Scientists hope to use chemicals found in crab and lobster shells to make batteries more sustainable, according to research.
“We believe that both the biodegradability, or environmental impact, and battery performance of a material are important to any product that may be commercialized,” said director of the Center for Materials Innovation at the University of Maryland. said leader Liangbing Hu. Author of papers published in Matter.
As the world moves towards adopting green energy solutions and electric vehicles, the batteries used in such technologies must also be environmentally friendly.
However, the chemicals used in conventional batteries, such as lithium-ion, can take hundreds or thousands of years to decompose. These chemicals are often corrosive and also flammable. In some cases, batteries in consumer gadgets have caught fire on airplanes and have caused fires at waste and recycling sites.
Researchers in Maryland have developed a battery that stores energy using products derived from crustacean shells.
Crustaceans, such as crabs, shrimp and lobsters, have an exoskeleton made up of cells containing chitin, a type of polysaccharide that makes their shells hard and tough. This valuable substance is abundant in nature, even found in fungi and insects, but is usually discarded as food waste from restaurants and by-products of the food industry. I have been researching its uses. For example, biomedical engineering such as wound dressings and anti-inflammatory treatments, and now electrical engineering.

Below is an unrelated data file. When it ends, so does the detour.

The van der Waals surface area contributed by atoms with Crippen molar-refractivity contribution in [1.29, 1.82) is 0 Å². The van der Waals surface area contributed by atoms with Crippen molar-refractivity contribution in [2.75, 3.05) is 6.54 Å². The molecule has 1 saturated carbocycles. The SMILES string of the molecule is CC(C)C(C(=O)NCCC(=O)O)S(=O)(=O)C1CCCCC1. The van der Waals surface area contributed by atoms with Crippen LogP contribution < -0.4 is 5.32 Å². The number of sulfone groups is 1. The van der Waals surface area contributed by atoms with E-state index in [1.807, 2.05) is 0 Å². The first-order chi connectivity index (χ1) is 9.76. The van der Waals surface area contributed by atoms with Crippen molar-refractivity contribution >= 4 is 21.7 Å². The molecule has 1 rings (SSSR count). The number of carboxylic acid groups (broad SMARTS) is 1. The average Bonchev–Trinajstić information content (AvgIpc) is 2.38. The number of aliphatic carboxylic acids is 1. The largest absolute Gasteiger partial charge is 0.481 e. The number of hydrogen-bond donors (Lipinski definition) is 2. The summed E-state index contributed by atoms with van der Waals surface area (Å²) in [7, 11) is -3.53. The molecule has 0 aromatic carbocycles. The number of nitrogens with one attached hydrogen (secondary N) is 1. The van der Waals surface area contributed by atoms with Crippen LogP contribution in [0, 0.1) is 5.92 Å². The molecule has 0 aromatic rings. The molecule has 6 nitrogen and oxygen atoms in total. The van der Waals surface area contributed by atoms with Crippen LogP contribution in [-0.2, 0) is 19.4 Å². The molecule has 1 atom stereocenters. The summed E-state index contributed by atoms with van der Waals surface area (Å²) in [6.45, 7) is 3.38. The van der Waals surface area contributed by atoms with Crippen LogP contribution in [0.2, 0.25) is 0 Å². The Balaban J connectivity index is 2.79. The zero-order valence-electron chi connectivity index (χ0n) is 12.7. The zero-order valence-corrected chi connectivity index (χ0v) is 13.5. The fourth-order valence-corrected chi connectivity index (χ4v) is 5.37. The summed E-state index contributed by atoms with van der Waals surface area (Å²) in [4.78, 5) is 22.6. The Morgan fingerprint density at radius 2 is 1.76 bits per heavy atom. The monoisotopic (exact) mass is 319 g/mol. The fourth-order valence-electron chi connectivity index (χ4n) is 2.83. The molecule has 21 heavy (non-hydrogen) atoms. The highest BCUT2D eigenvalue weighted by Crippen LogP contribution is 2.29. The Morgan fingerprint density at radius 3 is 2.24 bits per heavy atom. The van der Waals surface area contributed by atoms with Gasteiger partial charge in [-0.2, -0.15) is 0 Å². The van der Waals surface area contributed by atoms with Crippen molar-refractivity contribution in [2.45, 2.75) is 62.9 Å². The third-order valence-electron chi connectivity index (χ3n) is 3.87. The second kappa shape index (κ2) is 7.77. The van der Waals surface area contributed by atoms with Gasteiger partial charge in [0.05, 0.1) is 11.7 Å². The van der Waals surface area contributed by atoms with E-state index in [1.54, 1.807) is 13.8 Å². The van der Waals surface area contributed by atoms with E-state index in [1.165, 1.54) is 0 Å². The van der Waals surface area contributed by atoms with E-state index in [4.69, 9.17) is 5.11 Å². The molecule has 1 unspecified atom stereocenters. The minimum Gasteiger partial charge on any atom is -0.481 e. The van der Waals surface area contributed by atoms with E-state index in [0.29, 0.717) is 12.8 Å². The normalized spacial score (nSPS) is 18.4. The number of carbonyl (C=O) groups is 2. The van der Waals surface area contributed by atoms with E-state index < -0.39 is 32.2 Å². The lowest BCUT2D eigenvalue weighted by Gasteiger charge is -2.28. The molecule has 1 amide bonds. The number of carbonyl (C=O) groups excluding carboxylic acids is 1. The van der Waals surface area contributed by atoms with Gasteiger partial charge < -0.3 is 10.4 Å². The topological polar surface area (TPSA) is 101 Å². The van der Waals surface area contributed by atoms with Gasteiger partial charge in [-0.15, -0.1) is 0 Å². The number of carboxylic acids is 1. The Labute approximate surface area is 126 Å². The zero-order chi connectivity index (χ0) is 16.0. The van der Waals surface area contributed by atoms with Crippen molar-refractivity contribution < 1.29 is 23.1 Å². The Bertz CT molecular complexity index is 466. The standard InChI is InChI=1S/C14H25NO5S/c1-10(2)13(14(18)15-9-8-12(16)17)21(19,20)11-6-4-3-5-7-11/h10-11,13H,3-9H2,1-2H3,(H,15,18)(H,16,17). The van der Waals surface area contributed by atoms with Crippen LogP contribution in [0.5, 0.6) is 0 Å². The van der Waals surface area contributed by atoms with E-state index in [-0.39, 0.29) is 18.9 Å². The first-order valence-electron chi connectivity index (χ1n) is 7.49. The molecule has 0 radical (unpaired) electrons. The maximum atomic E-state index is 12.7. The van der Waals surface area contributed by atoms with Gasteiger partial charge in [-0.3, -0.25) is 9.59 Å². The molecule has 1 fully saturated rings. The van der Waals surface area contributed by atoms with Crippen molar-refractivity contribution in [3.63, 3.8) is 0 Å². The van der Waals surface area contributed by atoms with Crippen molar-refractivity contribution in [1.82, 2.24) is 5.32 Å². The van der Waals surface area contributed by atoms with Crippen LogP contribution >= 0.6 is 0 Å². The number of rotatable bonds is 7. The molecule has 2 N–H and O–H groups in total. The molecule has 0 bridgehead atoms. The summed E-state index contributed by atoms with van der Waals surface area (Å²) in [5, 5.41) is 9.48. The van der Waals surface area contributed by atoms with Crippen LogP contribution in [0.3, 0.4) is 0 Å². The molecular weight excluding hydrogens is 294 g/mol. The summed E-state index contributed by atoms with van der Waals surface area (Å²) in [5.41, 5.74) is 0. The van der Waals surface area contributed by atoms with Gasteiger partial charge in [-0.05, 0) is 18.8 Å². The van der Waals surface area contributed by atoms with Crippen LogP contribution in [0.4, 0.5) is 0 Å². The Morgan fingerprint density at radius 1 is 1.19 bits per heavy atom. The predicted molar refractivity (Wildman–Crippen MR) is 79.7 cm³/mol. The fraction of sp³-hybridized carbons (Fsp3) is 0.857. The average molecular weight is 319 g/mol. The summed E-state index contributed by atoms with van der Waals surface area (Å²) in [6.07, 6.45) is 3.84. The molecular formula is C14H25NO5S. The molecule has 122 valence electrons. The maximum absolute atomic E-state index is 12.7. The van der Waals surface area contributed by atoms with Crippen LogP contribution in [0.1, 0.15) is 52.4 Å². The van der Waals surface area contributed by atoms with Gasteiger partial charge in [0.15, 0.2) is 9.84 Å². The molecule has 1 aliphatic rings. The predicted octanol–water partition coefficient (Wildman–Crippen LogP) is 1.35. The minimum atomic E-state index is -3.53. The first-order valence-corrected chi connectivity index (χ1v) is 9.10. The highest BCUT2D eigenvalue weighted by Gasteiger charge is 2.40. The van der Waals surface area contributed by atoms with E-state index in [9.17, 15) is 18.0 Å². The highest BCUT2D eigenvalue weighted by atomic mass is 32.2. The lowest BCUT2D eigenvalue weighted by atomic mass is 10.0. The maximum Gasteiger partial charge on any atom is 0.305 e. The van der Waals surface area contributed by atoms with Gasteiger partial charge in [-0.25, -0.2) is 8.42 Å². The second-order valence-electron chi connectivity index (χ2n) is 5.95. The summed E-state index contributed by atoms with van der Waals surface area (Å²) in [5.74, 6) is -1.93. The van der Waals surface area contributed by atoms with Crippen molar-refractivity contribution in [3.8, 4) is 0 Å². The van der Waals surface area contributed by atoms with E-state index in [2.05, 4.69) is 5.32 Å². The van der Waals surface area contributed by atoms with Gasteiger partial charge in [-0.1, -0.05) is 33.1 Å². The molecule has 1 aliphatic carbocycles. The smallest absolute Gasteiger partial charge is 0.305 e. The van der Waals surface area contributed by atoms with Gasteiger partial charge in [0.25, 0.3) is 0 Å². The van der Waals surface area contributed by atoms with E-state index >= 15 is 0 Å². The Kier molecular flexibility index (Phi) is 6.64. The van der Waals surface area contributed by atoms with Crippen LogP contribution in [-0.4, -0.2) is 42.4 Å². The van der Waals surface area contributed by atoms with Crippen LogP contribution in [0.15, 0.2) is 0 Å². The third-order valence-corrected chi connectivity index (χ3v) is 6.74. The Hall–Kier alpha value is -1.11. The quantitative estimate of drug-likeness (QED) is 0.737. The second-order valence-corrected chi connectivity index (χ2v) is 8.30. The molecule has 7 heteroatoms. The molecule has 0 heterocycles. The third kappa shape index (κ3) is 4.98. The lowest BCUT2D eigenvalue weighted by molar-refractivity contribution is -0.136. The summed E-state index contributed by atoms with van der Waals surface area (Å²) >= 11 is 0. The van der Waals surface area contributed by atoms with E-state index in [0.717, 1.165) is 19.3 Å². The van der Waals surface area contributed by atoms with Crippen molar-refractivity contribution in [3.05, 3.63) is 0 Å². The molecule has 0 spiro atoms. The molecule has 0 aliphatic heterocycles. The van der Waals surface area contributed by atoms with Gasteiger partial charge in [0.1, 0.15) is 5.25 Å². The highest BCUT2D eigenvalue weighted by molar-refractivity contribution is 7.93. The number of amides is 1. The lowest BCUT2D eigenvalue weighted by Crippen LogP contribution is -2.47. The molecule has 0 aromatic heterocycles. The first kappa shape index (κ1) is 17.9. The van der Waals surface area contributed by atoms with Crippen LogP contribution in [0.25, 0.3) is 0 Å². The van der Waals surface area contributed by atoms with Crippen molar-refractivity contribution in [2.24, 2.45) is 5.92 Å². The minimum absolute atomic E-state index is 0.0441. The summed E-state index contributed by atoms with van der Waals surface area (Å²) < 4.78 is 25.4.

Through chemical treatment and the addition of aqueous acetic acid, chitin is finally synthesized into a strong gel film and used as an electrolyte in batteries. The electrolyte is the liquid, paste, or gel in the battery that helps ions (charged molecules) move between one end of the battery and the other, thus storing energy.
By combining this chitosan electrolyte with zinc, a natural metal that is increasingly used to make cheap and safe batteries, Hu’s team was able to create a renewable battery.
The battery maintains 99.7% energy efficiency even after 1,000 battery cycles, equivalent to approximately 400 hours. This means it can be charged and discharged quickly without significantly impacting performance. “It is not trivial for batteries to operate at high current densities. The displayed performance suggests the merits of chitosan-based materials in this work.”
The batteries are not combustible and two-thirds of the chitosan-made batteries decompose in the soil in just five months thanks to microbial decomposition, leaving recyclable zinc. Antonio J. Fernandez Romero, professor of materials science for energy production at the University of Cartagena in Spain, who was not involved in the study, said these were “outstanding properties.”
“Designing new batteries that are environmentally friendly, inexpensive and produce high discharge capacity is one of the key areas that must be developed in the next few years.” The system appeared to work quite well, but added that it needs to be tested at a larger scale and under commercial use conditions.
According to Hu and the study authors, this design could pave the way for the development of high-performance, sustainable batteries for green energy storage.
Graham Newton, professor of materials chemistry at the University of Nottingham, said: He is an expert on sustainable batteries and researches how to improve them.
So far, according to Newton, the chitosan-zinc battery results are promising. “Several examples of such batteries have been commercialized and tested as stationary energy storage systems,” Newton said. “There are still many challenges in developing zinc-ion batteries, but basic research like this is very important.”